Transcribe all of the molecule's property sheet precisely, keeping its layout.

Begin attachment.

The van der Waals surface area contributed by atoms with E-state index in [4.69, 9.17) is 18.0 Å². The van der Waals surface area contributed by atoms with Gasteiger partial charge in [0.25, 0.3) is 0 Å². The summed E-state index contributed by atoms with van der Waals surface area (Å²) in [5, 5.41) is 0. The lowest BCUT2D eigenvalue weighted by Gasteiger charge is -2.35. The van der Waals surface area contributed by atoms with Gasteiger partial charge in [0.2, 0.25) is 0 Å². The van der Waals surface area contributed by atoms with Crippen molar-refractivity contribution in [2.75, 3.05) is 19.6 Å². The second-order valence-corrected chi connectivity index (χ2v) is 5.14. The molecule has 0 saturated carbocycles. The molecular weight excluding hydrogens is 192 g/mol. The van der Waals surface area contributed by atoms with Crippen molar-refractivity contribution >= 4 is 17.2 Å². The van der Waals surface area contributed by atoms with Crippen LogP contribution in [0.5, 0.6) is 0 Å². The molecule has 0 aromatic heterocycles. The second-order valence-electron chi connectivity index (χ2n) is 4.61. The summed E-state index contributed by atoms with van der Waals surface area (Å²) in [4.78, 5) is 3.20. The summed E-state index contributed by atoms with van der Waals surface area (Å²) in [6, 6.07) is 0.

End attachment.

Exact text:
The van der Waals surface area contributed by atoms with E-state index in [4.69, 9.17) is 18.0 Å². The van der Waals surface area contributed by atoms with Gasteiger partial charge in [0.25, 0.3) is 0 Å². The summed E-state index contributed by atoms with van der Waals surface area (Å²) in [5, 5.41) is 0. The lowest BCUT2D eigenvalue weighted by Gasteiger charge is -2.35. The van der Waals surface area contributed by atoms with Gasteiger partial charge in [0.2, 0.25) is 0 Å². The van der Waals surface area contributed by atoms with Crippen molar-refractivity contribution in [2.75, 3.05) is 19.6 Å². The second-order valence-corrected chi connectivity index (χ2v) is 5.14. The molecule has 0 saturated carbocycles. The molecular weight excluding hydrogens is 192 g/mol. The van der Waals surface area contributed by atoms with Crippen molar-refractivity contribution >= 4 is 17.2 Å². The van der Waals surface area contributed by atoms with Crippen LogP contribution in [0.5, 0.6) is 0 Å². The molecule has 0 aromatic heterocycles. The second-order valence-electron chi connectivity index (χ2n) is 4.61. The summed E-state index contributed by atoms with van der Waals surface area (Å²) in [4.78, 5) is 3.20. The summed E-state index contributed by atoms with van der Waals surface area (Å²) in [6, 6.07) is 0.